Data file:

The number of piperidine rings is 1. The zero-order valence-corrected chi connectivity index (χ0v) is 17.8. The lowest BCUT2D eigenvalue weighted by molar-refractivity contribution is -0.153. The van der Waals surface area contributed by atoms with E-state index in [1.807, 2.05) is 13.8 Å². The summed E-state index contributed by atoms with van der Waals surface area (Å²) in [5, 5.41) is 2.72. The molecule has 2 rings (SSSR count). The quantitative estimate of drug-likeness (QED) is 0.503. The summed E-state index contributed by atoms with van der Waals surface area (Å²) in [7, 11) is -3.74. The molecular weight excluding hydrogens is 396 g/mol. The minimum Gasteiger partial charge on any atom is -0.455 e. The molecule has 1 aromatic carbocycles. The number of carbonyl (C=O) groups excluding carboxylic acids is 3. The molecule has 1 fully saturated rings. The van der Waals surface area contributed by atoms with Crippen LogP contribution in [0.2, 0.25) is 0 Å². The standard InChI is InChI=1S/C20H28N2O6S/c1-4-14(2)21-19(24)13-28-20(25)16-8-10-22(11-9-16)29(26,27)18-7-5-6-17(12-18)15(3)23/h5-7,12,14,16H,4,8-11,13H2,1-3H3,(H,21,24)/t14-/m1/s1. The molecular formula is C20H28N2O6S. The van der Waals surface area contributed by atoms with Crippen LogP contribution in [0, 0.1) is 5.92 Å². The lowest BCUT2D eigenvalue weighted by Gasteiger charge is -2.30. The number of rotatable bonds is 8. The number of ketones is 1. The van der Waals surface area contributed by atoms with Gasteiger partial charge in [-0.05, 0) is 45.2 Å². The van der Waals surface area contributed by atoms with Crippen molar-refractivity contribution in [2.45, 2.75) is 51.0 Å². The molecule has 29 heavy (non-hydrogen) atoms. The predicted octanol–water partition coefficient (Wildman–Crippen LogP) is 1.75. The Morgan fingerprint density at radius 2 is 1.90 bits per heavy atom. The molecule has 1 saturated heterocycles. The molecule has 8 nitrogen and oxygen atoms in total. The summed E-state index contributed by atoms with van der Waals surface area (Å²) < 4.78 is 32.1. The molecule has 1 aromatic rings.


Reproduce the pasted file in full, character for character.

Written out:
The number of piperidine rings is 1. The zero-order valence-corrected chi connectivity index (χ0v) is 17.8. The lowest BCUT2D eigenvalue weighted by molar-refractivity contribution is -0.153. The van der Waals surface area contributed by atoms with E-state index in [1.807, 2.05) is 13.8 Å². The summed E-state index contributed by atoms with van der Waals surface area (Å²) in [5, 5.41) is 2.72. The molecule has 2 rings (SSSR count). The quantitative estimate of drug-likeness (QED) is 0.503. The summed E-state index contributed by atoms with van der Waals surface area (Å²) in [7, 11) is -3.74. The molecular weight excluding hydrogens is 396 g/mol. The minimum Gasteiger partial charge on any atom is -0.455 e. The molecule has 1 aromatic carbocycles. The number of carbonyl (C=O) groups excluding carboxylic acids is 3. The molecule has 1 fully saturated rings. The van der Waals surface area contributed by atoms with Crippen LogP contribution in [0.2, 0.25) is 0 Å². The standard InChI is InChI=1S/C20H28N2O6S/c1-4-14(2)21-19(24)13-28-20(25)16-8-10-22(11-9-16)29(26,27)18-7-5-6-17(12-18)15(3)23/h5-7,12,14,16H,4,8-11,13H2,1-3H3,(H,21,24)/t14-/m1/s1. The molecular formula is C20H28N2O6S. The van der Waals surface area contributed by atoms with Crippen LogP contribution in [0, 0.1) is 5.92 Å². The lowest BCUT2D eigenvalue weighted by Gasteiger charge is -2.30. The number of rotatable bonds is 8. The number of ketones is 1. The van der Waals surface area contributed by atoms with Gasteiger partial charge in [-0.05, 0) is 45.2 Å². The van der Waals surface area contributed by atoms with Crippen molar-refractivity contribution in [2.45, 2.75) is 51.0 Å². The molecule has 29 heavy (non-hydrogen) atoms. The predicted octanol–water partition coefficient (Wildman–Crippen LogP) is 1.75. The Morgan fingerprint density at radius 2 is 1.90 bits per heavy atom. The molecule has 1 saturated heterocycles. The molecule has 8 nitrogen and oxygen atoms in total. The summed E-state index contributed by atoms with van der Waals surface area (Å²) < 4.78 is 32.1. The molecule has 1 aromatic rings.